civic theatre



  • In Britain, a system (also called municipal theater),by which theaters managed by a trust receive public funds from localgovernment in order to enrich the cultural life of the community.

    Britain's first civic theater, the Belgrade Theatrein Coventry, was established in 1958 by the city council and leasedto an independent trust mostly made up of city councillors. The Lyceum,Edinburgh, which opened in 1883, became Scotland's first civic theaterin 1965. Most such theaters are given total artistic freedom despitetheir subsidies. Many are now kept in business by a combination oflocal government funding, Arts Council grants, and money raised bythe theater; in 1993 the Greenwich Theatre, London, for example, received£140,000 from local authorities, £185,000 from the Arts Council,and raised £700,000 itself.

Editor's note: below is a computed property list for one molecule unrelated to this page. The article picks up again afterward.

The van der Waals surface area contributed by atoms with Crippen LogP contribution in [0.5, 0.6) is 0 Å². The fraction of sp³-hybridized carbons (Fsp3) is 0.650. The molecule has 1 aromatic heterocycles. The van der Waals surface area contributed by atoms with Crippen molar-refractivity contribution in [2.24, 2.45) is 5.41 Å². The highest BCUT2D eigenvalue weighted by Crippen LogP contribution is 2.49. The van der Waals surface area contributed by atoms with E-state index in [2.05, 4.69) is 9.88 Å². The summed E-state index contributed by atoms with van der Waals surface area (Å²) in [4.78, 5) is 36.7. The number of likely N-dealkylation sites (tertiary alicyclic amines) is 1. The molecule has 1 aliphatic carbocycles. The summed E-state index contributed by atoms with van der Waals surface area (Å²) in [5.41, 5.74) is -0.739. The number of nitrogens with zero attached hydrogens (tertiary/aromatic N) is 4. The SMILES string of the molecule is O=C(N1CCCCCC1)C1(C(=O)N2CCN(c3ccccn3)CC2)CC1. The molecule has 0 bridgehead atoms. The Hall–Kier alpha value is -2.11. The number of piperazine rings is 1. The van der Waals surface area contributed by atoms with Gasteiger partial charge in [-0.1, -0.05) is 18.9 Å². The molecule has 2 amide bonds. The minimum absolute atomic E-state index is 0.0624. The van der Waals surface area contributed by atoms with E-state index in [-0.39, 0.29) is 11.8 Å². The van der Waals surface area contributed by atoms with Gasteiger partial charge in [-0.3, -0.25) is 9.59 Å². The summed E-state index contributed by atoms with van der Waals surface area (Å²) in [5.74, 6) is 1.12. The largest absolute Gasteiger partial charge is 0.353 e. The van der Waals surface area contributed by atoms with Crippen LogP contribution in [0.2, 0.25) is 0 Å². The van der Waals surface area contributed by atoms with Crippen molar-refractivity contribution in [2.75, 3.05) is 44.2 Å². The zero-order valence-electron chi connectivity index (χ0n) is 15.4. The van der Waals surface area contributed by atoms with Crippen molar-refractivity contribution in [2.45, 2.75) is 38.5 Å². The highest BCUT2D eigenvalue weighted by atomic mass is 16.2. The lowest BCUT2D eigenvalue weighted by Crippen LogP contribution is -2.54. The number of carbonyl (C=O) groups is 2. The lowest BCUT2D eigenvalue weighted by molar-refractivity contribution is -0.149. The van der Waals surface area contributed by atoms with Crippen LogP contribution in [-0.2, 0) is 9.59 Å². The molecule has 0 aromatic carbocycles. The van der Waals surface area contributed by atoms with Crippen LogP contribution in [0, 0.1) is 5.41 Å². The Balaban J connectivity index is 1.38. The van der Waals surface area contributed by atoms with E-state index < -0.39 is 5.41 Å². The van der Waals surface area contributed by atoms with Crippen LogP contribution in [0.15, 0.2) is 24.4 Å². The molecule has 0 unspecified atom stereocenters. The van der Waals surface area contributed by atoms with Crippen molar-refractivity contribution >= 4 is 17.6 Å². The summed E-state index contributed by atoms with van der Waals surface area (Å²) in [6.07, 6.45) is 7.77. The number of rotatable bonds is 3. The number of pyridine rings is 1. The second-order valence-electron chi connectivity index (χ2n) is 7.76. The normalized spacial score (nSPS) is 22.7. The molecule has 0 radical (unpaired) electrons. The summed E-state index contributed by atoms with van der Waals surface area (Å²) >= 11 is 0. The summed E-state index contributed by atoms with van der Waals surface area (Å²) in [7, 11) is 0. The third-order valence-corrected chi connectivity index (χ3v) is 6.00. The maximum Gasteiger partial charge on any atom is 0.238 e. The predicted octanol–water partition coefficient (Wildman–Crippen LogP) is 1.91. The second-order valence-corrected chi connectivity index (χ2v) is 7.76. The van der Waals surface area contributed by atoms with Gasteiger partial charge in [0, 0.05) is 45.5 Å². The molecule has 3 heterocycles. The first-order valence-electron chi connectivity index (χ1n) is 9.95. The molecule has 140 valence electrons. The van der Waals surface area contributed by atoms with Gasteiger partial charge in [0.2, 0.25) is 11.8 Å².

Other civic theaters include Manchester's Library and ForumTheatres, owned and operated as repertory theaters by the city council,the Alhambra Theatre, Bradford, established as a regional centre fortouring companies by the local authority, and The Playhouse, Nottingham,a theater built with funds loaned by local government.

    In America the term usually refers to publicly funded amateurgroups, such as the Little Theatres.